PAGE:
While specially compiled directories are a step in the right direction, your best solution to protecting yourself and your children today is probably a combination of actions. Certainly, you'll want to bookmark and use directories and web sites, such as A Positive Light (now JohnShepler.com), that prove themselves to have your interests at heart. You may also wish to install site blocking software such as Net Nanny or SafeSurf on your computer. Many objectionable sites are blocked, along with search words that most parents find offensive. The software can also be set to prevent children from entering chat rooms and reading postings to message boards.
Another easy solution is to build a table of web sites that you and your children enjoy visiting, by creating your own web page. Once you build a favorite links web page using web authoring software such as Adobe Dream Weaver or Microsoft FrontPage, make it your default browser page. You can even upload it and have it available to family and friends online, if you wish. The nice feature of doing this is that your browser HOME button will always bring up your own list of approved links.
Unfortunately, all of the technical solutions will never replace parental responsibility. Just like parents have always taught their kids not to talk to strangers, it's important that kids today understand that there is danger in conversations online. Just as it is not OK for kids to venture too far from home without a parent, they need supervision when venturing beyond the web sites that parents have approved for them.
We need to use our power as consumers to help drive the Internet marketplace. As people choose to use filtered directories and support family friendly web sites, the marketplace will respond by offering more of this type of resource. Sites that many find objectionable will become relegated to their own specialized directories. Supply and demand will ultimately prove to be the most powerful force in setting the tone of what dominates the World Wide Web.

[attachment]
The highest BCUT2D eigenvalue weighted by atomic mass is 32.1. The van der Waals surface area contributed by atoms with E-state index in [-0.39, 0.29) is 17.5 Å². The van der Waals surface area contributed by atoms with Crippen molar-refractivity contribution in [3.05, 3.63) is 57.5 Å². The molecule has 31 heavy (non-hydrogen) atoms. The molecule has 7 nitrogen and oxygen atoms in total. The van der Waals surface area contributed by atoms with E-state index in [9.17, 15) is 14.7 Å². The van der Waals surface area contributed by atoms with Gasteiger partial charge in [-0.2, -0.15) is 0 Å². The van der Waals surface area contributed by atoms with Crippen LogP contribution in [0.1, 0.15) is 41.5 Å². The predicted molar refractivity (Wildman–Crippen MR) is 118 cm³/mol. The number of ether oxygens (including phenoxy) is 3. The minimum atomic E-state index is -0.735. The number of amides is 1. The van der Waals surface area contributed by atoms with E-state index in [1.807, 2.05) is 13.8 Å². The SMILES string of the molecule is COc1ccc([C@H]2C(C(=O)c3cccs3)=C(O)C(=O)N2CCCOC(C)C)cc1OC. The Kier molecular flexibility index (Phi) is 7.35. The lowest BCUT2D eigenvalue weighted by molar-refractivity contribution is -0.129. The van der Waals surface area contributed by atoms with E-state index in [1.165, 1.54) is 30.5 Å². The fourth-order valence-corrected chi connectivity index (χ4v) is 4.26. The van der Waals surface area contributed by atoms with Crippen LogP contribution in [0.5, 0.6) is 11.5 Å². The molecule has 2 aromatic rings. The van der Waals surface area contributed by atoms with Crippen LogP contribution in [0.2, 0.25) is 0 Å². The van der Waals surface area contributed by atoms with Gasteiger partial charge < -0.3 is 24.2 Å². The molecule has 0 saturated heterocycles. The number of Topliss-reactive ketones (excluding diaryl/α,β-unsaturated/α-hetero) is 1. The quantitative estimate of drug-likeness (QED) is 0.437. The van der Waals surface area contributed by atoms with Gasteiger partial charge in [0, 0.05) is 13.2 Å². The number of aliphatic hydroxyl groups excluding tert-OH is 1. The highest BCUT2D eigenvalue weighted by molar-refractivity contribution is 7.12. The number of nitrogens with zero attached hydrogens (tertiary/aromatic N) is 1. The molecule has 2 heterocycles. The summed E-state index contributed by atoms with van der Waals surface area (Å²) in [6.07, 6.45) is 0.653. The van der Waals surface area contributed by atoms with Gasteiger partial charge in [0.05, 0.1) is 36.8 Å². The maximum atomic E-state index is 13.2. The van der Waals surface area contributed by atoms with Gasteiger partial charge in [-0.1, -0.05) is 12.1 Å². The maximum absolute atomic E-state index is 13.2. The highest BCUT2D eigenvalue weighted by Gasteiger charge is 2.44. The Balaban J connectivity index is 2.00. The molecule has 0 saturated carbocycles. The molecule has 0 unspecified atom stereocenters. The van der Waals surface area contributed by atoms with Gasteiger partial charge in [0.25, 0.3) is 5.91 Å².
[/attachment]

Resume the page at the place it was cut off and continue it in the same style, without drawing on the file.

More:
Also visit these related sites:
Online Safety Resources Guide - More than 60 individual resources aimed helping you stay safe online, including resources for safe online shopping, identity theft resources and more.
Who Stole Your Identity? - Some suprising revelations about how identity theft is really being committed and what you can do to protect yourself.
Protect Your Wireless Network From Snoops - Unless you've taken specific measures, the wireless router you installed at home or work is probably wide open to poachers and hackers. Learn how to lock it up in only minutes.
Fact Monster - It's a kid-friendly online almanac, dictionary, encyclopedia and homework help.
Kids Know It - Thousands of free educational games and activities.
SafeSurf - A rating system for web sites and filtering software for families, libraries, schools, businesses and ISPs.
Get Net Wise - A public awareness program for kids and parents to use the net safely. Tips for parents and kids, plus recommended safe sites.
Copyright 1998 - 2018 by John E. Shepler. Contact me at: John (at) JohnShepler.com
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First Published: October 18, 1998 as part of A Positive Light